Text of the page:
We dismounted, began to unpack and setup camp. I chose to go with a hammock this time, instead of a tent, so my setup was fairly easy and quick. After our last trip, TC from Action Bikes and Outdoor in Milford, highly recommmended a hammock and I don’t think I’ll ever go back in a tent again.

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We collected wood and fired up our camp stoves to get ready for a well deserved dinner after a hard ride with over 2,200 feet of climbing on loaded gravel bikes. By the time we finished eating, the fire was roaring and we shared some laughs. I indulged in a little red wine (Sangiovese), that I transported in a steel growler on the front fork of my bike. By 10pm, exhausted, I retired to my hammock and pulled the bug fly over my head and slipped into a deep sleep.

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Again, I had to work the next day, so I woke up early and packed up my gear as I boiled water. After securing everything to my bike, I gulped down a hot cup of coffee and headed out. I snaked up Lower Lake Road and out on Rt. 390. That early in the morning, the traffic was a lot lighter than the previous evening.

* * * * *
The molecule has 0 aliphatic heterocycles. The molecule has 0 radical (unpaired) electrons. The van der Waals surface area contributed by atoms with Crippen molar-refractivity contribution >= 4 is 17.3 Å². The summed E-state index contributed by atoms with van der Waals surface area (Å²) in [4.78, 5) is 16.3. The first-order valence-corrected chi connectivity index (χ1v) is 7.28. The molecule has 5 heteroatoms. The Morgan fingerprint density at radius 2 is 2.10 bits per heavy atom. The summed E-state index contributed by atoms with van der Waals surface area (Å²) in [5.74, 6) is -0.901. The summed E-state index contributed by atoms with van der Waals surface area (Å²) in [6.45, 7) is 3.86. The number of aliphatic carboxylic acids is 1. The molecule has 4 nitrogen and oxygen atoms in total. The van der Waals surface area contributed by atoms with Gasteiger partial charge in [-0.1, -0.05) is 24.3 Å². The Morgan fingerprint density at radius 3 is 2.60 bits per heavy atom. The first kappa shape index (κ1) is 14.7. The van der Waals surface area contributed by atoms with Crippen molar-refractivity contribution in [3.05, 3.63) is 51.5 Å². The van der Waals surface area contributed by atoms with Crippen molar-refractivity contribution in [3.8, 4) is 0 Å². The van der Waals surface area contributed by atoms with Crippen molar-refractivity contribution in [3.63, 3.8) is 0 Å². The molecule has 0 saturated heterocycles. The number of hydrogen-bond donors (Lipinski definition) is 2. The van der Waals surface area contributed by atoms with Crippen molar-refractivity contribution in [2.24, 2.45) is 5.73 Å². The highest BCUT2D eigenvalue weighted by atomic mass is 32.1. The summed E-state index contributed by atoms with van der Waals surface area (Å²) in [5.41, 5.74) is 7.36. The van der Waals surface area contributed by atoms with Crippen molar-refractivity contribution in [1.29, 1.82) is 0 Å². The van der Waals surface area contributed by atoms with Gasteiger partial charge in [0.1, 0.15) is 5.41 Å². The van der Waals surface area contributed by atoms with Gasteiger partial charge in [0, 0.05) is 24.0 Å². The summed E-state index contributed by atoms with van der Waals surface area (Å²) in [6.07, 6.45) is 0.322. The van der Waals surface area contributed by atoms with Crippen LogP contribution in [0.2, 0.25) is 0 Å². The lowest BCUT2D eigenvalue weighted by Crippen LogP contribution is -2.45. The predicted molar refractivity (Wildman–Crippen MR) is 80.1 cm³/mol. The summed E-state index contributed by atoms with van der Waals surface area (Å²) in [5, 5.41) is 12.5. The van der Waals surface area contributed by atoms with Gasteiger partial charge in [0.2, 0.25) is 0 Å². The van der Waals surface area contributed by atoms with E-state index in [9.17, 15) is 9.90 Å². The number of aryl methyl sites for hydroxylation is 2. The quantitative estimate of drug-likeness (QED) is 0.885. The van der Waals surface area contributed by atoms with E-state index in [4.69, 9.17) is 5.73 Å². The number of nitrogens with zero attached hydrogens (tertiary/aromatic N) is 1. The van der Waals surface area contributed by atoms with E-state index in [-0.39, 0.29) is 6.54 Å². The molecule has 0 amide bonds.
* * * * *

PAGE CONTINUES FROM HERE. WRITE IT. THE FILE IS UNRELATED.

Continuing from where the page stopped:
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About halway home, I had to stop and take a picture at the Blooming Grove Tavern. The terrain was a lot less hilly in this direction and when I hit Rt. 739 I turned right and rode directly to my house. Another trip in the books. The next one will have to be away from a campground as camping in the deep woods provides a unique challenge that begs to be explored.

What’s Playing: (What am I’m listening to while writing or what’s dancing around in my head while riding) Today – Peter Wolf – Lights Out

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Pike County Loop

The other day, I did a really cool ride, that tested my climbing legs, with a few long but gradual hills. I wanted to try something a little different, with pieces of other routes mixed in to a form a loop that started off really slow, leveling out in the middle, it got pretty fast for the last 10 miles, thanks to a few leg loving descents.

Although, the weather was near perfect, and I was completely rested and ready for an epic ride, I hit a few bumps in the road that derailed me a bit, but not enough to spoil this awesome experience.